for the semi-conductor materials. Several efforts are underway to improve silicon-based photovoltaic



cells, including optical tracking that orients the cell toward the sun, concentrating devices that increase



the amount of solar energy hitting the plate, layering materials  to absorb more of the energy, and



using amorphous thin film techniques to lower production  costs.  The major PV technologies are



briefly discussed below.








Crystalline Cells








        Crystalline silicon  cells  are  the earliest and most-established  PV technologies.   The most




popular material has been single-crystal silicon, which had 90% of the global market in 1980 but only



44% (10.8  MW) by  1985 (IEA 1987).   Single-crystal silicon  PV  cells  are relatively efficient
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(production efficiencies are 12-14%;  laboratory efficiencies up to 21%), but have lost market share



primarily due to the high cost of manufacturing.  This involves several energy-intensive stages  to



produce the large  silicon crystal ingots from which wafers  are  cut (which destroys about half the



crystal ingot), then final preparation  and assembly.








        In  response  to some of the  problems encountered with single-crystal technology, other



crystalline technologies have been developed.  Polycrystalline silicon cells use a casting process that



is less expensive but only slightly less efficient than single-crystal silicon, e.g., commercially-produced



cells  have  a  conversion  efficiency of 11-12%, with  laboratory efficiencies of  18% (IEA 1987).



Polycrystalline silicon cells captured  about 20% of the global market in 1985.  Another alternative



is polycrystalline silicon ribbon, which avoids the need  to produce slices (or wafers) by producing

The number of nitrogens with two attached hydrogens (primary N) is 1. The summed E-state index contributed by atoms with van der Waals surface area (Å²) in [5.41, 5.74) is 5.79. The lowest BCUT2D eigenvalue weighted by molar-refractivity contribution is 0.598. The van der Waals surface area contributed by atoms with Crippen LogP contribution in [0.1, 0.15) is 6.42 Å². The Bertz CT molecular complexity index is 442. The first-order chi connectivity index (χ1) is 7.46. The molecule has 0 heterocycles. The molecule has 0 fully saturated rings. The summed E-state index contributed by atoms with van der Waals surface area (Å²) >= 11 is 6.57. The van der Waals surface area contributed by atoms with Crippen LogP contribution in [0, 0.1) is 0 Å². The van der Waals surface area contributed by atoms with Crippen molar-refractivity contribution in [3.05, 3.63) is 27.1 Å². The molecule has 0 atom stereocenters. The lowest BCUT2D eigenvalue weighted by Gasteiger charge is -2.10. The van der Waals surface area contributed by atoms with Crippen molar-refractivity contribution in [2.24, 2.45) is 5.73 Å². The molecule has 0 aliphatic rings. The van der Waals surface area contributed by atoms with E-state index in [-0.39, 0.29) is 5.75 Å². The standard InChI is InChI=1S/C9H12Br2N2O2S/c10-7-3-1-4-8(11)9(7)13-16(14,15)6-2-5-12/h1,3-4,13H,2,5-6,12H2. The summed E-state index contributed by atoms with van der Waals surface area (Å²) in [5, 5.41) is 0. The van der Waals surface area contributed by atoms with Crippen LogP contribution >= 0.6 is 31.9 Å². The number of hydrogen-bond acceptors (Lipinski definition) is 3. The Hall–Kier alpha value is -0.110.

sheets or ribbons of polycrystalline silicon.   The advantages of this technology are the potential for



high-speed  production and  less material waste,  although  its efficiency is somewhat lower, e.g.,



production efficiencies are 10-13% and laboratory efficiencies are 17%  (IEA 1987).  This technology




has been commercialized only recently.








Thin-Film Technologies








        As  an alternative to crystalline technologies, researchers have  focused on thin films.  Thin-



film solar cells  can be produced less expensively  using less material and  automated  production



techniques.    There are  many semi-conductor thin-film materials under  investigation,  including



amorphous  silicon,  copper indium diselenide, gallium  arsenide, and cadmium telluride.








        Amorphous Silicon.   Amorphous silicon cells have received the most attention of the thin-




film technologies, supplying 35% of the global market  in 1985 (IEA 1987).  The vast majority of this



was for use in the  consumer  market, especially calculators.  Because this material does not  possess